NEW YORK — U.S. stocks closed mixed Thursday as technology companies took their worst loss in six weeks, but energy companies rose with oil prices. A four-day winning streak for the S&P 500 index ended.
Energy companies rallied as the price of U.S. crude oil rose almost 2 percent. Smaller companies fell. Like technology companies, they’ve done far better than the rest of the market in the last few weeks. Some stocks that have struggled lately, including utilities, finished with gains.
Household goods makers also broke from their recent losses to finish higher. J.M. Smucker dropped after issuing a weak quarterly report and a disappointing forecast for the year. Bond prices climbed and yields dipped.
Quincy Krosby, the chief market strategist at Prudential Financial, said investors were playing it safe as they wait for leaders of the Group of Seven to meet Friday and Saturday, and for European Central Bank and Federal Reserve meetings next week.
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“This G-7 meeting does not follow the historical template,” she said. “The market is concerned about tariffs, negative trade dialogue coming from that meeting.”
Still, Krosby said it’s a good sign that investors were willing to take some of their winnings from the technology sector and put it into other parts of the market.
The S&P 500 index lost 1.98 points, or 0.1 percent, to 2,770.37. The Dow Jones industrial average picked up 95.02 points, or 0.4 percent, to 25,241.41, helped by big gains for McDonald’s and Chevron.
The Nasdaq composite slumped 54.17 points, or 0.7 percent, to 7,635.07. The Russell 2000 index of small-company stocks slid 8.17 points, or 0.5 percent, to 1,667.77. Both of those indexes set all-time highs the last few days.
More stocks rose than fell on the New York Stock Exchange.
Benchmark U.S. crude rose 1.9 percent to $65.95 per barrel in New York. Brent crude, used to price international oils, gained 2.6 percent to $77.32 per barrel in London.
Chevron jumped 2.9 percent to $126.96 and Exxon Mobil rose 1 percent to $82.88.
Commerce Secretary Wilbur Ross said the U.S. government has reached a deal with Chinese telecommunications giant ZTE that includes a $1 billion fine, monitoring and leadership changes. ZTE has already paid about $1 billion for selling equipment to North Korea and Iran in violation of U.S. sanctions. In April the department blocked ZTE from importing any U.S. components for seven years, which threatened to put the company out of business.
The Wall Street Journal said that with the ZTE matter settled, China’s government will likely approve a deal for Qualcomm to buy NXP Semiconductors. Qualcomm added 1.3 percent to $60.64 and NXP rose 4.8 percent to $120.07.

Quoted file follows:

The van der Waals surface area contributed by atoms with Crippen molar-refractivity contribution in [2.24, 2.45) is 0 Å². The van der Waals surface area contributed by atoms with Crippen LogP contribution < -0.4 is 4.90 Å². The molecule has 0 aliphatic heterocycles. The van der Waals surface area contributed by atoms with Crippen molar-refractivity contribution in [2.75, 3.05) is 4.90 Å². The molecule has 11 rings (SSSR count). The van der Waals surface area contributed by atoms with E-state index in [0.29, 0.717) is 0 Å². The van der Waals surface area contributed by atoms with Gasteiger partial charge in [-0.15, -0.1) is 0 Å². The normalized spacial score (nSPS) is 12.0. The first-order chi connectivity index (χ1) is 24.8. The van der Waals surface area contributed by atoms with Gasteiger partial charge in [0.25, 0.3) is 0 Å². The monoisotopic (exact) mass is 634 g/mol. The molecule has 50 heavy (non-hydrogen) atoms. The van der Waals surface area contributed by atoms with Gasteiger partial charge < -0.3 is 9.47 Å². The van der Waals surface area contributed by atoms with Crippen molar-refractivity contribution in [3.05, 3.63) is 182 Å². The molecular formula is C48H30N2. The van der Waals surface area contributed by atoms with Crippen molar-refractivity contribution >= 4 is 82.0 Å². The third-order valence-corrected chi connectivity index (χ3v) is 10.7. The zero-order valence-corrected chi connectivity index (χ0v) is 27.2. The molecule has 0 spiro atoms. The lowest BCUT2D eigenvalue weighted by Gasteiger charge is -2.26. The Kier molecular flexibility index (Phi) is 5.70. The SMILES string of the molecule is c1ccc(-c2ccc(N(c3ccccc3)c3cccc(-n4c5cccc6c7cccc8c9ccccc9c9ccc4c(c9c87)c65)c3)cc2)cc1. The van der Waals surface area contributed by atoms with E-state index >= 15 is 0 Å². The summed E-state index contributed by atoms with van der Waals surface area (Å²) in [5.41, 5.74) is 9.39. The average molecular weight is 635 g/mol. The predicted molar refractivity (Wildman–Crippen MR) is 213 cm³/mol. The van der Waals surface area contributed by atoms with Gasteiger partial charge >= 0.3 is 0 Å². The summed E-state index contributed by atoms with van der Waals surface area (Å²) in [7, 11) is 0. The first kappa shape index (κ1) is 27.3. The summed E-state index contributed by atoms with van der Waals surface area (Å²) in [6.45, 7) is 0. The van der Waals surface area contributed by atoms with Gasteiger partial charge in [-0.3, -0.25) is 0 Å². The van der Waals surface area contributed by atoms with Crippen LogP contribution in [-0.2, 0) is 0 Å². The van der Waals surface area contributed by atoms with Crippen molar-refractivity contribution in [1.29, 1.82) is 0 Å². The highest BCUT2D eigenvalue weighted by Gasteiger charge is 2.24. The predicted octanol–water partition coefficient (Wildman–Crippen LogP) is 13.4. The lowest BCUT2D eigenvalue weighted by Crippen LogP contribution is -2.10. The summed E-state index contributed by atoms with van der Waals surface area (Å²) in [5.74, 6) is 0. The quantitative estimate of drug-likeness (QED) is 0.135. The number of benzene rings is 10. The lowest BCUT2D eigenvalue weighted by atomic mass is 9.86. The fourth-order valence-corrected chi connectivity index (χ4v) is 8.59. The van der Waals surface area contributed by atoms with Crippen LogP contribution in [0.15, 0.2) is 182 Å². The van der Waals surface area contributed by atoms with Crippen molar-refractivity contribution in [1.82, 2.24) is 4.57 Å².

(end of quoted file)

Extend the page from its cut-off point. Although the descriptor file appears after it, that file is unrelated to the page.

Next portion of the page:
Technology stocks have fared far better than the rest of the market for more than a year, but they broke from that pattern Thursday. Facebook lost 1.7 percent to $188.18 and Microsoft fell 1.6 percent to $100.88. Chipmaker Lam Research shed 5.4 percent to $188.83.
Smucker’s profit and sales fell short of analyst estimates, as did the company’s forecasts for the new fiscal year. The maker of jams, jellies and other foods said it is facing difficulties including higher raw materials and freight costs and rising interest rates. The stock lost 5.4 percent to $100.80.
Allergan jumped 5.1 percent to $163.27 after Bloomberg News reported that investor Carl Icahn bought a small stake in the Botox maker. Bloomberg had no details on Icahn’s plans, but he could join other activist investors who are pushing the company to make bigger changes.
At the end of May the company finished a strategic review and said it could sell its infectious disease and women’s health businesses. But on Tuesday, Senator Investment Group and Appaloosa sent Allergan a letter saying they were “underwhelmed,” and they suggested splitting Allergan’s CEO and chairman roles and making changes to its board. Allergan stock is down 28 percent over the last 12 months.
The dollar fell to 109.60 yen from 110.19 yen. The euro rose to $1.1813 from $1.1768 after a European Central Bank board member said policymakers will discuss ending the bank’s bond-purchasing stimulus program next week.
The Federal Reserve, meanwhile, is expected to raise interest rates on Wednesday. That would be the second increase in rates this year, and the Fed has said it expects to raise rates three times in 2018. But investors are looking for clues the Fed is planning a fourth increase.
Bond prices rose. The yield on the 10-year Treasury note fell to 2.92 percent from 2.97 percent.
In other energy trading, wholesale gasoline rose 2.2 percent to $2.11 a gallon. Heating oil jumped 2.5 percent to $2.18 a gallon. Natural gas climbed 1.2 percent to $2.93 per 1,000 cubic feet.
Gold rose 0.1 percent to $1,303 an ounce. Silver added 0.7 percent to $16.82 an ounce. Copper gained 0.4 percent to $3.28 a pound.
Germany’s DAX lost 0.1 percent and the CAC 40 in France slid 0.2 percent. Britain’s FTSE 100 slipped 0.1 percent after London’s stock exchange opened one hour late because of a technical problem.
Japan’s Nikkei 225 jumped 0.9 percent while the Kospi in South Korea finished up 0.7 percent and Hong Kong’s Hang Seng index advanced 0.8 percent.
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